U.N. inspectors told to leave reputed chemical weapons attack zone

U.N. inspectors told to leave reputed chemical weapons attack zone
Men walk among bodies placed in a temporary morgue as Syrian rebels claim they were killed in a toxic gas attack by pro-government forces in eastern Ghouta, on the outskirts of Damascus in Syria on August 21, 2013. Syrian rebels claim they were killed in a toxic gas attack by pro-government forces and the Syrian government has denied the claims. The UN is investigating. UPI/Mohammed Al-Abdullah | License Photo

DAMASCUS, Syria, Aug. 26 (UPI) -- U.N. inspectors visited the site of suspected Syrian chemical attacks Monday but were ordered out after 90 minutes, a doctor who met the group said.

Dr. Abu Akram, who operates a makeshift hospital at Mua'adamiyat al-Sham, Syria, said the arrival of 12 inspectors was delayed by gunfire for 4 hours, and their departure, ordered by the Syrian regime, came 90 minutes after their arrival.


Akram said the inspectors, some of whom were doctors, included Canadians, Egyptians and Sudanese, and arrived in bullet-riddled vehicles.

The inspectors spoke with more than 20 victims of the suspected chemical weapons attack and the hospital took urine, blood and hair samples, documenting the victims' stories by videotape, the British newspaper The Guardian said.

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They then visited the site of a suspected chemical rocket strike, took soil samples and several domesticated animals but did not take parts of the rocket or exhume any bodies of those who died, the newspaper said.

The team's work was delayed after their convoy was hit by sniper fire. Though the lead vehicle was destroyed, the team, led by Swedish scientist Ake Sellstrom, was unharmed. U.S. Secretary-General Ban Ki-moon said the U.N. will register a "strong complaint" with the Syrian government and opposition authorities about an attack "so the safety ... of the investigation team will be secured."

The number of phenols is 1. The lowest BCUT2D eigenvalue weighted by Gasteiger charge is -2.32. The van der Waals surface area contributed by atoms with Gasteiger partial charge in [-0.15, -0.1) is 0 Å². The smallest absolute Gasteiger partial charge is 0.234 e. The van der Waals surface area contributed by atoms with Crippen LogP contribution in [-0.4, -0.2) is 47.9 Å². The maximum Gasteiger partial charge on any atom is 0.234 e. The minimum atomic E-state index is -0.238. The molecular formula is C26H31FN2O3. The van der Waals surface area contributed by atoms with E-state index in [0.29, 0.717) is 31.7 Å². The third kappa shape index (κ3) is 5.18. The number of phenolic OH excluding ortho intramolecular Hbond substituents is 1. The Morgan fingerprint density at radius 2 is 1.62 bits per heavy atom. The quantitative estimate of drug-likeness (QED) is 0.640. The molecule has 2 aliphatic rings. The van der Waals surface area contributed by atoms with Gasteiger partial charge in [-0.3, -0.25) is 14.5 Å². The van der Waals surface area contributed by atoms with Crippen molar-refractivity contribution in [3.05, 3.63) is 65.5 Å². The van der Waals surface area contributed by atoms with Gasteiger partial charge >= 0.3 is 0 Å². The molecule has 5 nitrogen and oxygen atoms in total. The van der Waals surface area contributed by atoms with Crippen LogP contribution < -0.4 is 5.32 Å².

"What I am told is that despite the very difficult circumstances, our team replaced their car and returned to the suburbs of Damascus to carry out their investigation," he said.

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In pointed remarks in Washington, U.S. Secretary of State John Kerry said "our basic humanity is offended" by the use of chemical weapons and efforts to cover it up.

"Anyone who can claim that an attack of this staggering scale ... was staged ... needs to check their conscience," Kerry said.

Syrian President Bashar Assad has denied troops loyal to him used chemical weapons and threatened dire consequences should his country be subjected to an airstrike.

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"The area of the claimed attack is in contiguity with the Syrian Army positions, so how is it possible that any country would use chemical weapons in an area where its own forces are located?" he asked in an interview with Russian newspaper Izvestia.

Russia, one of a handful of allies to Syria, has accused rebels of staging the attack.

CNN reported there was an explosion near the site the inspectors planned to visit. Some witnesses said it was caused by incoming ordnance.

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U.S. Defense Secretary Chuck Hagel said U.S. forces were "prepared to exercise whatever option" Obama ordered.

British Foreign Secretary William Hague would not discount bombing regime targets inside Syria soon, warning a diplomatic effort to resolve the crisis hasn't borne fruit.

William Hague also insisted Britain, the United States and France were united to act against Assad, The Daily Telegraph reported Monday.

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Iran predicted "harsh consequences" if the United States intervened against the Iranian ally.

Israeli President Shimon Peres called for an international effort to "take out" Syrian chemical weapons.

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